Anti-Counterfeit Law Hits Turbulence in Europe

The European parliament may have effectively killed or at best rendered impotent a major anti-counterfeiting and digital piracy treaty after legislators overwhelmingly voted down the agreement on Wednesday.

The Anti-Counterfeiting Trade Agreement (ACTA) was initially signed last October by eight countries, including Australia, Canada, Japan, Korea, Morocco, New Zealand, Singapore, and the United States. The full text of the agreement essentially stressed the negative impact of counterfeiting and piracy of goods on the global economy and established steps for curbing IP theft. Further, the agreement noted that “effective enforcement of intellectual property rights is critical to sustaining economic growth across all industries and globally.”

It would therefore seem like a good agreement to enforce, right? Not exactly. Some wordings in the agreement, combined with the fact it was negotiated privately by government officials and seemed to target digital freedom, rubbed many people the wrong way and mobilized EU legislators against it. Opponents fanned anger against it on the belief that the ACTA would curb Internet freedom.

The EU vote wasn't even close. More than half of the legislators voted against the treaty. Of the 478 parliamentarians, 39 agreed to uphold the treaty, 146 abstained, and the remaining 293 voted to reject the agreement. The crushing blow means the treaty is unlikely to go ahead. Although it can be implemented by the current signatories, the absence of 27 European nations would turn it into a North America- and Pacific states-only agreement, leaving out a chunk of the globe and making enforcement difficult.

8 comments on “Anti-Counterfeit Law Hits Turbulence in Europe

  1. Barbara Jorgensen
    July 5, 2012

    A similar intent was stopped dead in the US as well. An effort to curb and prosecute copyright and patent infringement conducted on Websites received a lot of negative publicity in the US. The concern was it gave government too much latitude in shutting down questionable sites. Sounds like a similar situation — we want government to protect our IP but we don't like the way they go about it. Not sure I have a solution, but it's a question worth asking every time it comes up.

  2. bolaji ojo
    July 5, 2012

    The French might have miscalculated and killed the treaty. In France, a law that would ban someone from using the Internet after three “strikes” is now in effect and many who opposed the treaty thought this could spread in Europe. How do you ban someone from using the Internet when it's on smartphone, tablet PCs, vehicles and even on some white goods like fridge?

  3. bolaji ojo
    July 5, 2012

    Chinese counterfeiters must be tickled. The governments that came up with this treaty had a good idea but, naturally, they allowed companies to display blatant self interest that made it clear it wasn't about protecting the consumer or assuring the safety of the supply chain.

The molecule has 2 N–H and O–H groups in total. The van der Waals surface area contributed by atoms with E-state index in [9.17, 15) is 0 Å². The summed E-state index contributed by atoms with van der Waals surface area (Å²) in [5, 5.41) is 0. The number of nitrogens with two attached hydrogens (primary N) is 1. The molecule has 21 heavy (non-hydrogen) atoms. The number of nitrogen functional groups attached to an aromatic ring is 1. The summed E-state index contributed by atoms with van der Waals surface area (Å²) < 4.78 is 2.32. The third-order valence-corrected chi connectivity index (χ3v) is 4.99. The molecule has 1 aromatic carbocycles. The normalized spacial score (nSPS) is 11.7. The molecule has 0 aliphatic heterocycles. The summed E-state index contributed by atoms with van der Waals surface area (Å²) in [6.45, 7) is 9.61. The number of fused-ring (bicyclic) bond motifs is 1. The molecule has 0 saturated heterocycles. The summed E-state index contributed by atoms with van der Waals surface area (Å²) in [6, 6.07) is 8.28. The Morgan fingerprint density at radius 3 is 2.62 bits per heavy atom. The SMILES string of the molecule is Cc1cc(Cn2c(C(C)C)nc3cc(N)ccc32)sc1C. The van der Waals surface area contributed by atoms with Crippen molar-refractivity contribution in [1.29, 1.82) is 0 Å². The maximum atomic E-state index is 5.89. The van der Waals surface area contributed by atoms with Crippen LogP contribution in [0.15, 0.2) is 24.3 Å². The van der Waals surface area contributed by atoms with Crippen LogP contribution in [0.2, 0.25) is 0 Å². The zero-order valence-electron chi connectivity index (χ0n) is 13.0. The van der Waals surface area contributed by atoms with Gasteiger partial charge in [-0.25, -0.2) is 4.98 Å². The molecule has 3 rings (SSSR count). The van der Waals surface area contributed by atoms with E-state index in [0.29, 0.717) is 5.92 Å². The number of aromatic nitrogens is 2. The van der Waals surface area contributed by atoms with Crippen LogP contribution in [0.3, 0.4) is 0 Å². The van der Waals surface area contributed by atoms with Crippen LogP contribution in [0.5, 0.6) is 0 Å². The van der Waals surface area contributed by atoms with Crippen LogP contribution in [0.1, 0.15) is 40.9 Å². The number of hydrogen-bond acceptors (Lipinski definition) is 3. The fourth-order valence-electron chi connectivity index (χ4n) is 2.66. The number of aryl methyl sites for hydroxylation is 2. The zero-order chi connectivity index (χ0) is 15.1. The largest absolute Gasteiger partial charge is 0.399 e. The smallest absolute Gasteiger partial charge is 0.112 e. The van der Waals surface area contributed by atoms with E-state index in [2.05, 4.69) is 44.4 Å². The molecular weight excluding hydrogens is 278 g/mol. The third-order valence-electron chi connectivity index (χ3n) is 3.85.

4. prabhakar_deosthali
    July 6, 2012

    As internet pervades our daily lives with all things( having some kind of an intelligence)  getting connected world over we cannot keep it unrestrained in the name of digital freedom. Individual governments must exercise their right in censoring web publishing, web based e commerce and all such things to discourage illegal trades, counterfeiting and piracy.

    Sooner or later all governments will understand and comply.

  5. Barbara Jorgensen
    July 6, 2012

    Good points, Bolaji. Self-interest over consumers…shocking. Or possibly private enterprises don't trust government?

  6. bolaji ojo
    July 8, 2012

    Prabhakar, Many people will question your trust in government to “do the right thing always,” while others would say we have to be vigilant to ensure the government does not curb our rights. The two sides have to strike a balance here.

  7. Susan Fourtané
    July 11, 2012


    “How do you ban someone from using the Internet when it's on smartphone, tablet PCs, vehicles and even on some white goods like fridge?”

    It's quite difficult. But also, should someone really be banned from using the Internet? 


  8. bolaji ojo
    July 11, 2012

    I wouldn't suggest banning anyone from using the internet but there's a law like that already in place in France. Somebody there believes it's the right thing to do. While France may be the first Western nation to publicly have a law like this, it's not the only one with such a policy.

    The internet is not a right in many other countries and even in other Western nations (the U.S., for instance) judges have been known to ban hackers from access to computers for a fixed period. In essence, that would translate into a ban on using the Internet — of course, the internet can be accessed nowadays through a tablets/smartphones/gaming device/TV/wrist watch . . name it!

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